Mountain House & Home: Building green with blue wood |

Mountain House & Home: Building green with blue wood

Carly Wier
Alex MillerBeetle-killed wood's blue color comes from a fungus introduced to the tree by the beetle.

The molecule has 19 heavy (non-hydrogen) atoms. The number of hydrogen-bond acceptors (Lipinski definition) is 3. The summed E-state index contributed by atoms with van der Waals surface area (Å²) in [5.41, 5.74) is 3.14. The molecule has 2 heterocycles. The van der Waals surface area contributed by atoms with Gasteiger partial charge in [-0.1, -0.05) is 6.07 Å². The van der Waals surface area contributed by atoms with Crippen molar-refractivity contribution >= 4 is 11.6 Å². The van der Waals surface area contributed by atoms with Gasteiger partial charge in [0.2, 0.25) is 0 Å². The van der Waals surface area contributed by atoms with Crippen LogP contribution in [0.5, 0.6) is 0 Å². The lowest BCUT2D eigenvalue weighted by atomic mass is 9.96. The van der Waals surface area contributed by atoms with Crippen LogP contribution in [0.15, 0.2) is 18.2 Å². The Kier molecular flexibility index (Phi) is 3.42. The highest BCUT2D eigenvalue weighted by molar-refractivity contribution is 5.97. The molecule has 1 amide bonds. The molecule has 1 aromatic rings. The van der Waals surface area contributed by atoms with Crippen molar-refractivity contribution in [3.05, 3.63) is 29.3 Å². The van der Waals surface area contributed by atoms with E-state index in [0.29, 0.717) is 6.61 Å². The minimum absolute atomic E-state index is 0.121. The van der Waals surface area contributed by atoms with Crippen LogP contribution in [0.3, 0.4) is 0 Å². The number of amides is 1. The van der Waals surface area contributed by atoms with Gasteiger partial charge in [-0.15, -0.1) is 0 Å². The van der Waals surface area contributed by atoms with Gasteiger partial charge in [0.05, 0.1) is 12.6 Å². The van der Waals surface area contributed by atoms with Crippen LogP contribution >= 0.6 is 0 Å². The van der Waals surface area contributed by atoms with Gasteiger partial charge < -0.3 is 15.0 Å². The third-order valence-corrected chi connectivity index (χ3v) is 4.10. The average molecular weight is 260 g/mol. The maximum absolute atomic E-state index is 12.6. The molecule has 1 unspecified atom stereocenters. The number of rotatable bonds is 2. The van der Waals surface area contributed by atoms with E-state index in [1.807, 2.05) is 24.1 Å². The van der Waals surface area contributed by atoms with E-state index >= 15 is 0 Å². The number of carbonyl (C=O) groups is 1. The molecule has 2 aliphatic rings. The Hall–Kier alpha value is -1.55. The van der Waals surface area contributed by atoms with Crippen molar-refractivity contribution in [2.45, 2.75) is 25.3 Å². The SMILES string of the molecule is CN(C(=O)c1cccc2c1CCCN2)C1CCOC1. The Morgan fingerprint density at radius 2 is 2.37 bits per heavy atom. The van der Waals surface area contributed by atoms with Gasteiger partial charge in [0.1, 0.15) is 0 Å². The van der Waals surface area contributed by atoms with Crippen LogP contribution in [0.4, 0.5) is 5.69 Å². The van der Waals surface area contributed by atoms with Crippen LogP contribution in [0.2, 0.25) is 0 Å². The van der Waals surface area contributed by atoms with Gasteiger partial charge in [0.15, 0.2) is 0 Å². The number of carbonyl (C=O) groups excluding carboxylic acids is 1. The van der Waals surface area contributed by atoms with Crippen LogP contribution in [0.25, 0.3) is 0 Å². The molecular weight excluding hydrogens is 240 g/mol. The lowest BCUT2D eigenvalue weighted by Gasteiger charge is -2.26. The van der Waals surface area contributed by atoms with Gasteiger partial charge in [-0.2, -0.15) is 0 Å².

A drive along Interstate 70 is all you need to understand the scope of the beetle-kill epidemic in our region. Reddish brown trees cover our local mountainsides in growing waves. Simply put, our landscape has changed dramatically during the past few years and will continue to evolve into a vastly different one in the future.Instinct tells us we should use the wood from our forests for some beneficial use, particularly when much of it is coming out of our forests as a waste product. Seeing dead and dying wood in our forests, one cant help but wonder: Is there any way to take advantage of this dramatic change in our ecosystem? We can start by using this beautiful, unique wood in our local buildings. Beetle-kill wood is like many other pines. When harvested and dried properly, it has structural integrity and can be graded. As a whole, lodgepole tends to be a very straight but relatively small-diameter wood. However, large lodgepole can be used like any other pine as structural timbers. But what makes beetle kill so unique is the blue stain that comes from a fungus introduced to the tree by the beetle. Most beetle-kill wood has a bluish stain that varies almost like the Northern Lights in its intensity and pattern. Some wood is mostly white, like any other pine, with only hints of blue streaks. Other wood is richly streaked with shades of blue that range from gray to cobalt. Because of these variations, its a beautiful choice for trim and accents. Local beetle-kill wood has been used in a vast array of interior application, from tongue-and-groove boards and fine trim to structural beams and floorboards. Options for railing and aesthetic log applications are almost limitless, particularly when we consider the abundance of small-diameter wood available in our local forests. The wood is particularly pleasing for rustic and handcraft styles fixtures, such as railing and rough-cut interior accents.One cant exclude the world of furniture and cabinetry in the potential of using this local wood, particularly when we consider the decline in our hardwood supply and the environmental costs of forestry in developing nations. From an ecological or green building perspective, the use of locally produced wood is certainly in the top tier. Using local materials greatly reduces the costs, both financial and environmental, of transportation and helps support our local economy.Coupled with the fact that this particular local wood is a growing part of a waste stream and presents unique handling challenges for our local landfills, the use of local beetle-kill wood in building applications is truly one of the greenest and most sustainable choices for building in this region.Beetle-kill wood isnt readily available in large home improvement stores, but it is at Hesters Log and Lumber Mill in Kremmling (970.724.3868). This local mill produces a multitude of lumber products from beetle kill, including railing, siding, trim and structural timbers. Plus, designers or homeowners can specify the use of locally produced beetle-kill with confidence, as there is a reliable and cost-competitive source in our region.Carly Wier is the executive director of the High Country Conservation Center, a Summit County, CO organization dedicated to promoting practical solutions for waste reduction and resource conservation in our local community. She can be reached at 970.668.5703 or

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